Advice needed for torn cruciate ligament treatment
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Thread: Advice needed for torn cruciate ligament treatment

  1. #1
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    Advice needed for torn cruciate ligament treatment

    Looks like my 5 1/2 year old dog has a partially torn cruciate ligament in her back leg. My vet says surgery is the only treatment. I've read some other information on the internet suggesting that some dogs fair just as well without surgery as they do with surgery. It was also suggested that without surgery dogs will get arthritis, but dogs that had the ligament surgery may also develop the arthritis anyway. When I asked my vet about these claims, he said such websites were disseminating misinformation.

    This surgery is not cheap, approx. $1500. TLPO surgery is over $4,000. The TLPO does not appear to be an option for us financially. I want what's best for my dog, but there's no guarantee for a full recovery from the standard surgery and if she "may" be just as well off without the surgery, why put her through it?

    I understand small dogs can recover from the torn ligament without surgery, but my dog is 45 lbs. and is not in that category.

    Although we are leaning toward the surgery treatment option, I am wondering if anyone out there has any experience with this type of injury and what you did and what happened. If you could share your tale (no pun intended) and what advice you have, it would be greatly appreciated.

    Thanks.

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  3. #2
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    Hello.

    I have had two dogs with this problem, and have seen many more with it. It is true that the smaller dogs can get better, but not so much with the bigger guys. With my two, one was about 20 pounds, and the other was rather overweight at about 30 pounds. (Being overweight doesn't help, in fact makes things worse).

    I decided to wait with the 20 pound one, and she did fully recover. The other one though was much worse and his other leg was bad too. We had the TPLO done and he is doing pretty good on that one and the bad one. The bad one hasn't gotten bad enough to fix yet.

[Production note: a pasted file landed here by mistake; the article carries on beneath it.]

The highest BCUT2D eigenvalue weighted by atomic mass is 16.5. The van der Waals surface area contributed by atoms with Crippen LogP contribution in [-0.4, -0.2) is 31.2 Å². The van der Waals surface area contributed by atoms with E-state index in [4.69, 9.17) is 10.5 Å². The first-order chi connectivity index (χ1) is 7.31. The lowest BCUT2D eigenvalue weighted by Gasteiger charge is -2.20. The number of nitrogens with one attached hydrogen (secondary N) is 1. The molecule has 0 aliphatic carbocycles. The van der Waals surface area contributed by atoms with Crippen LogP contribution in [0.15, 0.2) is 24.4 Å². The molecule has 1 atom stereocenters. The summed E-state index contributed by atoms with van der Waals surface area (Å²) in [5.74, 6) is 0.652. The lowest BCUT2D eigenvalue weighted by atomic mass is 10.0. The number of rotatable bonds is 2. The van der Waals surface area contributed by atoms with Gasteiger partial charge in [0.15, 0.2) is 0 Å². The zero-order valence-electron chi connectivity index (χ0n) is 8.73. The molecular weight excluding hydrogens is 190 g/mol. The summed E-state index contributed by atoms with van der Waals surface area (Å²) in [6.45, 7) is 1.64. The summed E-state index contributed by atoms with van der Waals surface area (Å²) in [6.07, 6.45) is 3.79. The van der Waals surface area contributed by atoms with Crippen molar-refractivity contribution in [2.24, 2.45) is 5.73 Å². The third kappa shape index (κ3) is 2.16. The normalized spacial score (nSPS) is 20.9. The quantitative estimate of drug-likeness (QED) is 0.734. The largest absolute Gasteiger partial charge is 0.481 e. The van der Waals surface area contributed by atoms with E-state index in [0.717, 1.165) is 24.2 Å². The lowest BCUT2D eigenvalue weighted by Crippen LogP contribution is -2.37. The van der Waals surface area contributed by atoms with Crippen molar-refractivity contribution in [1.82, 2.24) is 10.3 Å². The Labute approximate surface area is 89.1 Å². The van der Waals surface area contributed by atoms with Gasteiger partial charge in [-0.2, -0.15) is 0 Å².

As far as having a regular vet do the cheaper repair instead of the TPLO at a specialist, I have seen some vets who are really good at it and have great luck, and some vets that screw it up over and over trying to get it right. You are taking a chance by having a regular vet do it. If you can talk to them and ask them what their success rate is, you may get an honest answer, or not. If you can find other people in your area that can recommend that vet as being good with those surgeries, that would be great, but that may be hard to find.

    You could ask to speak to some of the people that have had this vet do cruciate surgeries on their pets in the past. That isn't foolproof, but better than nothing.

    The other option would be a specialist doing the simpler surgery. Still more expensive than the regular vet, but not as bad as a TPLO.

    No matter where you go, ask for lots of pain medication. They recover so much better with it.

  4. #3
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    cranial cruciate ligament tear

    Day before yesterday our husky was running and suddenly let out a yelp and started limping - holding his right hind leg off the ground. The limp was still there yesterday morning, so I called to get him into the vet. Long story short - he has a cranial cruciate ligament tear! Vet highly recommends surgery. I've been doing some overtime online for more information - found this website, fortunately - and have come to the conclusion, for the sake of my dog's future, that we really will have to go ahead with the surgery. The reason I was looking for a non-surgical solution is because I was quoted $2500. for the surgery. I'm in upstate New York, I would love to know where I could get the surgery for $1,500.!!! The non-surgical solution only seems to be appropriate for quite small dogs. Sean is 7 years old, 61 pounds, very active, although he is a house dog - he'd be highly offended if he had to sleep outside overnight! I don't know how I will keep him passive for the weeks following surgery. I was considering just letting his leg heal as well as it could, but there seem to be so many negatives that I could not deal with the guilt there. I don't mean to sound cheap, but three years ago he was hit by a car and had some sciatic damage - that cost me $4,000.+ before we were finished, so this is one valuable husky we are talking about!! I couldn't afford the expense then and still can't now, but as life goes, somehow we will manage. This may have to be our Christmas present to ourselves. And yes, we love him dearly. He is a red husky with blue eyes and words cannot describe how beautiful he is!